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AT&T GigaPower Ready to RSVP

Carol Wilson
4/5/2016
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CHARLOTTE, N.C. -- Gigabit Cities Live 2016 -- Want AT&T to bring its GigaPower fiber network to your city? Then you should send them an invitation, the head of the carrier's North Carolina operations said here today.

Of course, it helps to already be part of AT&T's local service footprint and to have public policies for things such as rights-of-way and permits that make building out fiber easier. Oh, and being able to demonstrate local demand definitely counts as well.

But in a question-and-answer session at Light Reading's Gigabit Cities event here, Venessa Harrison, president of AT&T Inc. (NYSE: T)'s North Carolina operation, said the network operator likes to be invited to participate as a private company in municipal fiber-to-the-premises networks, either by a city or county government that is clear on what it needs and expects from a fiber network operator.

Making Her Point
Light Reading's Alan Breznick discusses Gigabit broadband rollout strategies with Venessa Harrison, president of AT&T's North Carolina unit.
Light Reading's Alan Breznick discusses Gigabit broadband rollout strategies with Venessa Harrison, president of AT&T's North Carolina unit.

"We look for areas that demonstrate a demand, where there is infrastructure that is in our traditional service territory -- where we can expand our facilities, enhance our facilities and deploy new facilities. And we also look for adoptability -- areas where it is easy to adopt," Harrison said.


Learn more about Smart Cities at our upcoming Big Communications Event in Austin, Texas, May 24-25. You can register now.

Under the FCC's terms of approval for the DirecTV acquisition, AT&T agreed to build out fiber to 12.5 million homes nationwide and is doing that across its existing footprint. North Carolina is home to seven cities on the AT&T GigaPower roadmap, some of which pre-date the DirecTV deal, and that's in part because the state has long had policies that encourage private investment, Harrison said.

More recently, the public-private partnership North Carolina Next-Generation Network (NCNGN) brought together six municipalities and four major universities that invited private operators to compete to provide a gigabit network, and chose AT&T as their network operator. That's the kind of public-private partnership invitation that AT&T likes, Harrison said, because it clearly spells out what the local communities need. Communication between potential partners is one of the most important factors.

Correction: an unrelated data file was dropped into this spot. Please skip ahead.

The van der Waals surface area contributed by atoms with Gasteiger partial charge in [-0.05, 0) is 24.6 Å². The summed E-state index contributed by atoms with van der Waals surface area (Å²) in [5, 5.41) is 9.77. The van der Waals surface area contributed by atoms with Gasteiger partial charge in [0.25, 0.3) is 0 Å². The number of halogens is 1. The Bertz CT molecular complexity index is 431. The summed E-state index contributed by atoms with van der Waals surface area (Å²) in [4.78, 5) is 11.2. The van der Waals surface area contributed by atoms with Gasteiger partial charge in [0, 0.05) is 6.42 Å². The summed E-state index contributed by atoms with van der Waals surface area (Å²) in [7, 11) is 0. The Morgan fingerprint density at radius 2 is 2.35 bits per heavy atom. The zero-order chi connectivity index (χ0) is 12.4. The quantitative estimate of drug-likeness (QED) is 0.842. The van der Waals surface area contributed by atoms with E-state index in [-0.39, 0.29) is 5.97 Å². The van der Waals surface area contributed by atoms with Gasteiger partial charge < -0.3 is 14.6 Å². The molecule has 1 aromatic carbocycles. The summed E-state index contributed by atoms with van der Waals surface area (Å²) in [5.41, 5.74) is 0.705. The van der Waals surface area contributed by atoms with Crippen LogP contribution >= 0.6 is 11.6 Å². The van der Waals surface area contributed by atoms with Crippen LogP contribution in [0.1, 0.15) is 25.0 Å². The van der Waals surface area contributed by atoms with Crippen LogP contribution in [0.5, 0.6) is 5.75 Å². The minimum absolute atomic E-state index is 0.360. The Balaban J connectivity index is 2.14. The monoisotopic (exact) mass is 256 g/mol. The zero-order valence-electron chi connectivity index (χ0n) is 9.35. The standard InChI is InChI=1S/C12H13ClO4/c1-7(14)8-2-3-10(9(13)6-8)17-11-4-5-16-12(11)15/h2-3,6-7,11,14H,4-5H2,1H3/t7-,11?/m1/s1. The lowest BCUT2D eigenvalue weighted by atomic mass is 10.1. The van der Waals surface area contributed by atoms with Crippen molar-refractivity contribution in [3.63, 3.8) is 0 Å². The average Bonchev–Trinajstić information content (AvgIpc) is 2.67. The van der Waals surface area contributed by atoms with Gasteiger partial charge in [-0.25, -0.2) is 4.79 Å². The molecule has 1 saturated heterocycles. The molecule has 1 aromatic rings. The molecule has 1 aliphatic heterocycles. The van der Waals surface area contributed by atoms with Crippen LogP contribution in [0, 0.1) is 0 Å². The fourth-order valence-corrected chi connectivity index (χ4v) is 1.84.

"We look to come to the table and say, 'Here are the facilities we have. How can we partner together to meet your need?' " she said. It's important for communities to do their own needs assessment and know what they are looking for in a fiber network, and also what resources an operator is expected to bring to the effort.

"Deploying fiber is a big job and it takes a lot of time, and a lot of resources including a number of employees," she noted. It's important that the municipality's needs be clear upfront, so expectations can be correctly set, but the city must also recognize its responsibilities. That includes the ability to issue permits in a timely fashion, for example, which can create stresses on staff municipal departments.

AT&T has been known for taking action, politically and in the courts, to fight municipalities that want to build and operate their own networks, but Harrison insisted her company does not oppose government-owned networks. "We only want to have a level playing field for all competitors, so everyone works by the same rules and regulations," she said. That means a municipality can't favor its own network when it comes to using public rights of way or issuing permits in a more timely fashion.

— Carol Wilson, Editor-at-Large, Light Reading

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KBode
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KBode,
User Rank: Light Sabre
4/6/2016 | 10:08:50 AM
Re: Um...
Yeah to be clear i wasn't slightly your story whatsoever. Really appreciate your work.

Yes, I usually find that when bigger, legacy, turf-protecting companies say "level playing field" they pretty much usually mean the opposite. :)
cnwedit
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cnwedit,
User Rank: Light Beer
4/6/2016 | 9:29:09 AM
Re: Um...
Karl, 

I noted AT&T's past history in my story. AT&T has always maintained very strong state lobbying efforts and these continue to work against what the company perceives as competitive threats. Most recently, AT&T opposed efforts in Tennessee to allow EPB to expand its gigabit network to a nearby area where there is no broadband at all.

I think Harrison is restating the party line here. 

We heard much the same rhetortic later in the day from the cable players who were there. "Level playing field" is the common language. 
KBode
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KBode,
User Rank: Light Sabre
4/6/2016 | 8:31:16 AM
Um...
"Harrison insisted her company does not oppose government-owned networks."

I'm sorry that's just not true. AT&T lobbyists have been the star players behind laws in 20 states prohibiting governments from doing just that -- and in some cases even working to prohibit public/private partnerships. The goal isn't a "level playing field," the goal is protecting the status quo.

And quite often the reason these towns and cities are doing this isn't because it's fun, it's because they're not happy with the service they're getting from AT&T. Great article until she tried to deny the obvious, however.
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